| Umbrellas





David and Albert Maysles

USA, 1995


Review by Rumsey Taylor

Posted on 11 July 2004

Source Plexifilm DVD

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Umbrellas documents what is perhaps Christo’s most extensive project, to plant hundreds of giant umbrellas on the Pacific coasts of California and Japan. There is an obvious ethnological relevance to this — the umbrellas are either yellow or blue, to correspond with the dry and wet environments — yet the work results in unexpected repercussions that convey more about each culture than intended.

Christo travels to both coasts and lectures his intention in the project, displays preliminary sketches, and answers questions. The Americans first ask about the cost; in Japan, at a lecture in a university, the first question has to do with his selection of the umbrellas’ colors.

Umbrellas is the most stylistically varied of the Maysles’ films about Christo. Comprised mostly of 16-millimeter film (to which the brothers are religiously faithful), the film contains a number of shots of televised video, cropped so that a talking head will appear in an abstracted close-up. It is an uncharacteristic technique for the Maysles (at least, in their Christo films), and used often in this film.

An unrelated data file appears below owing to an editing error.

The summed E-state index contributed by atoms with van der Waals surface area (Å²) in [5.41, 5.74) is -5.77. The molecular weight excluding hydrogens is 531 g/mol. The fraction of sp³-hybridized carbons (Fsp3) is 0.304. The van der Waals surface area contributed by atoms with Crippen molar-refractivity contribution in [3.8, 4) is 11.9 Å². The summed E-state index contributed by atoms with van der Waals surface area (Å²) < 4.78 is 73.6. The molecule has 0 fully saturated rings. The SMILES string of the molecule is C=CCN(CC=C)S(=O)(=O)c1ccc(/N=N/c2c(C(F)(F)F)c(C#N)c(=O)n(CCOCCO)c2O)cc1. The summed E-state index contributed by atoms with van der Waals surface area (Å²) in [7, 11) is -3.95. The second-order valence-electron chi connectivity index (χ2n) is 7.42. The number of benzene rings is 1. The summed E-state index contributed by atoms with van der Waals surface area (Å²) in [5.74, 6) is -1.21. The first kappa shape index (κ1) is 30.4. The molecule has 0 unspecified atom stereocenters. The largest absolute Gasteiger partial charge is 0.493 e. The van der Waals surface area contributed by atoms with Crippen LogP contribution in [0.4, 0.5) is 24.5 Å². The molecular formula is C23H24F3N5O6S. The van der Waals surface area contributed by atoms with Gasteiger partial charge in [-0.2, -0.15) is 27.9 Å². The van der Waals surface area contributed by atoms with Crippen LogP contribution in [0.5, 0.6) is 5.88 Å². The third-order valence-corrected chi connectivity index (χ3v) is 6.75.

During the two-week installation of the umbrellas, there were two deaths. A massive dust storm in California uprooted one of the umbrellas and it collapsed on a woman. In sympathy, Christo ordered all the umbrellas shut. Days later, upon their removal, a Japanese man was electrocuted.

The American family sues (the project is insured, and the case is settled out of court). The death of the Japanese man is handled differently: Christo and Jeanne-Claude attend his funeral, and his family apologizes for the tragedy.

When Christo speaks of his work he inherits a child’s capacity for wonder and excitement. His interest in eliciting these same emotions collectively, I presume, is what inspires each of his projects. Umbrellas is in most regards Christo’s most extensive success, but because of its magnitude results in unavoidable (as well as unexpected) cultural introspection.

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